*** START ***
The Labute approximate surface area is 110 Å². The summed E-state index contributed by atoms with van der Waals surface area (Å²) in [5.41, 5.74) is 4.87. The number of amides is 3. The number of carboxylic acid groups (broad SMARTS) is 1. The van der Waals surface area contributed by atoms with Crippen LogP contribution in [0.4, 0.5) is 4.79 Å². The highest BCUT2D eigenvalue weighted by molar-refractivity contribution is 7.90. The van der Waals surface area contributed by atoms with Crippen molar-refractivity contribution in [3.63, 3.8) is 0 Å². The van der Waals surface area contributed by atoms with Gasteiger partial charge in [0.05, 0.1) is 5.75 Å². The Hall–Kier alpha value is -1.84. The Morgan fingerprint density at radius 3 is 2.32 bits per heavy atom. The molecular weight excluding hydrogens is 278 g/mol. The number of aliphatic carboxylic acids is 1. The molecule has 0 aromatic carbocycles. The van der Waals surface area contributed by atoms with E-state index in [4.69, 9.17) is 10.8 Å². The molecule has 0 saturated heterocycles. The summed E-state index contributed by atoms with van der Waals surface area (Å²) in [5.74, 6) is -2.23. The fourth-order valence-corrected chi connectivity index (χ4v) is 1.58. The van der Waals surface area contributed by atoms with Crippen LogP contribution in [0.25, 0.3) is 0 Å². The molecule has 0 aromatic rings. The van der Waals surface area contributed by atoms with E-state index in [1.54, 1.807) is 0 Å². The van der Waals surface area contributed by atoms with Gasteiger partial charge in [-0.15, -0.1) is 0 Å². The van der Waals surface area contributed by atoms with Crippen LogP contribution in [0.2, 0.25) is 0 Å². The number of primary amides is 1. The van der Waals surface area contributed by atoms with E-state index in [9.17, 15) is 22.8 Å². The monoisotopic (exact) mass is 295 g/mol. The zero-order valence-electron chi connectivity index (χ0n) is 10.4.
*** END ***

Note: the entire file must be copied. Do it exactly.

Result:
The Labute approximate surface area is 110 Å². The summed E-state index contributed by atoms with van der Waals surface area (Å²) in [5.41, 5.74) is 4.87. The number of amides is 3. The number of carboxylic acid groups (broad SMARTS) is 1. The van der Waals surface area contributed by atoms with Crippen LogP contribution in [0.4, 0.5) is 4.79 Å². The highest BCUT2D eigenvalue weighted by molar-refractivity contribution is 7.90. The van der Waals surface area contributed by atoms with Crippen molar-refractivity contribution in [3.63, 3.8) is 0 Å². The van der Waals surface area contributed by atoms with Gasteiger partial charge in [0.05, 0.1) is 5.75 Å². The Hall–Kier alpha value is -1.84. The Morgan fingerprint density at radius 3 is 2.32 bits per heavy atom. The molecular weight excluding hydrogens is 278 g/mol. The number of aliphatic carboxylic acids is 1. The molecule has 0 aromatic carbocycles. The van der Waals surface area contributed by atoms with E-state index in [4.69, 9.17) is 10.8 Å². The molecule has 0 saturated heterocycles. The summed E-state index contributed by atoms with van der Waals surface area (Å²) in [5.74, 6) is -2.23. The fourth-order valence-corrected chi connectivity index (χ4v) is 1.58. The van der Waals surface area contributed by atoms with Crippen LogP contribution in [0.25, 0.3) is 0 Å². The molecule has 0 aromatic rings. The van der Waals surface area contributed by atoms with E-state index in [1.54, 1.807) is 0 Å². The van der Waals surface area contributed by atoms with Gasteiger partial charge in [-0.15, -0.1) is 0 Å². The van der Waals surface area contributed by atoms with Crippen LogP contribution in [0.2, 0.25) is 0 Å². The number of primary amides is 1. The van der Waals surface area contributed by atoms with E-state index in [9.17, 15) is 22.8 Å². The monoisotopic (exact) mass is 295 g/mol. The zero-order valence-electron chi connectivity index (χ0n) is 10.4.